Einstein on the Beach success may be due to audiences willing to enter and get lost

A scene from the Opéra de Montpellier revival of Philip Glass's Einstein on the Beach, which opened Friday night. It arrives at the Sony Centre for three performances, starting June 8 (Lucie Jansch photo for Le Figaro).

“You don’t have to understand anything. It is a work where you can go and get lost,” says Robert Wilson of his Einstein on the Beach, the opera he co-created with composer Philip Glass.

Einstein is set to have its Canadian premiere on June 8, at this year’s Luminato festival. This revival, which had its first public performance in Montpellier, France, on Friday night, is intended to take the opera to places it hasn’t been since its 1976 premiere (also in France).

It is an opportunity to experience live a rare modern-day example of an opera that has gone from controversial to iconic in the space of a single generation.

Has Einstein been so successful because we don’t have to understand anything, and all we have to do is go and get lost?

I wonder how many people who buy tickets for a new piece of music or theatre, or who buy a novel from a first-time author — any situation where one can’t see beyond the curtain or the cover until the act of engaging with the creator(s) has begun — are able to commit such a leap of faith?

With Twitter and Facebook, the reactions come in real time, now, so, really, how many of us truly arrive with no understanding, these days?

But arriving prepared to get lost is possible. While that may not be the best of strategies while shopping for groceries, I think it’s an amazing way to approach art.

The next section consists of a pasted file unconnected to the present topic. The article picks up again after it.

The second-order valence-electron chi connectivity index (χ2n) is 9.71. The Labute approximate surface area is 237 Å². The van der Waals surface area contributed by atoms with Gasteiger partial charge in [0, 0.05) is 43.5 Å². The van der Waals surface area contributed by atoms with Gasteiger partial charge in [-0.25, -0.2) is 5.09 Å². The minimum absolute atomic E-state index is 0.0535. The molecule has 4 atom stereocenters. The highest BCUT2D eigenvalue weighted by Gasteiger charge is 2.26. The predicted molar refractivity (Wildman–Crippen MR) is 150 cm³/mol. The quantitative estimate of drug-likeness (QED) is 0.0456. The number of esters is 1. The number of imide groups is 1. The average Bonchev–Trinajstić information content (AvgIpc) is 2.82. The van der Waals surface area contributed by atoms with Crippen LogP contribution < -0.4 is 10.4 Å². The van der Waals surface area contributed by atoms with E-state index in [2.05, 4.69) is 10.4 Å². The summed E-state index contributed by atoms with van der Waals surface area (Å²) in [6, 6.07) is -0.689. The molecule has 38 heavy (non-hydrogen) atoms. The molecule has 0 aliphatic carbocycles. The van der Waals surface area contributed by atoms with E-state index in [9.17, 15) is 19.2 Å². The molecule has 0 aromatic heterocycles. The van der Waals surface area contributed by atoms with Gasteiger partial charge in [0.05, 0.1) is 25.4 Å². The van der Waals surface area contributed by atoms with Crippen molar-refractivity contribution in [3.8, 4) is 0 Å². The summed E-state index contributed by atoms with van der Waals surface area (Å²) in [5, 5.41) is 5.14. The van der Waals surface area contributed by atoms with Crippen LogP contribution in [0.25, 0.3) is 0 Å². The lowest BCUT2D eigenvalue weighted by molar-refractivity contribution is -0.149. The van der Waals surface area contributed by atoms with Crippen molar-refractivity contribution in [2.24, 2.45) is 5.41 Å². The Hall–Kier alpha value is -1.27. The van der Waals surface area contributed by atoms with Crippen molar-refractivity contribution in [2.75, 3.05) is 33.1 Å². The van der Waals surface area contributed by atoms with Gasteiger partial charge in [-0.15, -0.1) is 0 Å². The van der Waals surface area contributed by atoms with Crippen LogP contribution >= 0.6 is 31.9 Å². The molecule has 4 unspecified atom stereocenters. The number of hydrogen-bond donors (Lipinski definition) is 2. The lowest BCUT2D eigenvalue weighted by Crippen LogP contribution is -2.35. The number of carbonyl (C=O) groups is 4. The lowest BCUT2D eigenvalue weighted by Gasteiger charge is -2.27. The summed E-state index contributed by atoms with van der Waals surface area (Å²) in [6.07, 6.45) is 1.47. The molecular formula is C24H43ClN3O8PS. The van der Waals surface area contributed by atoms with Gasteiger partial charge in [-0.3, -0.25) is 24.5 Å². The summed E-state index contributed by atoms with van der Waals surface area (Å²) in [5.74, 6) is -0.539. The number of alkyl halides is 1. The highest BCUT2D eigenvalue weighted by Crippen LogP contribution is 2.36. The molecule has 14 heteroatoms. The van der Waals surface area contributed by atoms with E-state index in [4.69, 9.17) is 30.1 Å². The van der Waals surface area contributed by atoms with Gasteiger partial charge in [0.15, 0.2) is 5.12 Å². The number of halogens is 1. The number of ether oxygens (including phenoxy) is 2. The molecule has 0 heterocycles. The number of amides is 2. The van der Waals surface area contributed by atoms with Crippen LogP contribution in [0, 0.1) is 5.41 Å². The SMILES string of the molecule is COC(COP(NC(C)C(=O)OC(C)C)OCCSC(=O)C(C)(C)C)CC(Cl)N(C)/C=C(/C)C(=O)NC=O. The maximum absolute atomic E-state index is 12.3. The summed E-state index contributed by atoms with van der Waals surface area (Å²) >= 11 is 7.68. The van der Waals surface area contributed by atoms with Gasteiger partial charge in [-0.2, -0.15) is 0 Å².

For most, it requires a strong act of will to approach  performances with hope and trust that the creators and interpreters will take us where we need to go. And just imagine how much planning and preparation artists have had to do in order to accomplish this.

I suspect that, as many of us think about getting new audiences interested in the performing arts, we should aim at fostering a sense of ease and security among the curious.

An old sign outside Honest Ed’s has beckoned “Come in and get lost,” for decades. It’s a good start.

The Luminato website is currently down. There are three performances of Einstein on the Beach at the Sony Centre, starting  June 8.


Here is a bit of background on the Einstein revival from Nonesuch records (which has re-released its 1993 recording). If you can read French, there’s an article in Le Figaro on the Montpellier revival, and how the year-long enterprise was helped along by Opéra de Montpellier general director, Jean-Paul ­Scarpitta, who helped raise the 750,000 euro needed to get it off the ground in only three months.

Here’s the official 2012 Einstein on the Beach trailer, from where I got Wilson’s words:

John Terauds


One thought on “Einstein on the Beach success may be due to audiences willing to enter and get lost

  1. I was very fortunate to have attended the Montpellier premiere – definitely not lost on the way having booked 9 months in advance – but lost in wonderment from the moment I entered the auditorium just as the first of the knee plays began. Or is that pre-knee play. Hint, do go into the auditorium as soon as the doors open.
    Having attended operas around the world for most of my 30odd adult years this was one of the greatest nights in the theatre ever.
    I confess however to long being a fan of Wilson’s theatre and opera productions.
    There is the much discussed and debated hypnotic effect of the Glass score definitely in evidence. Yet I was alert and wide awake, despite jet lag for the entire five hours.
    Glass is terribly charming and self-deprecating as I discovered the next morning at breakfast (he was staying in the same hotel) and is still going strong!

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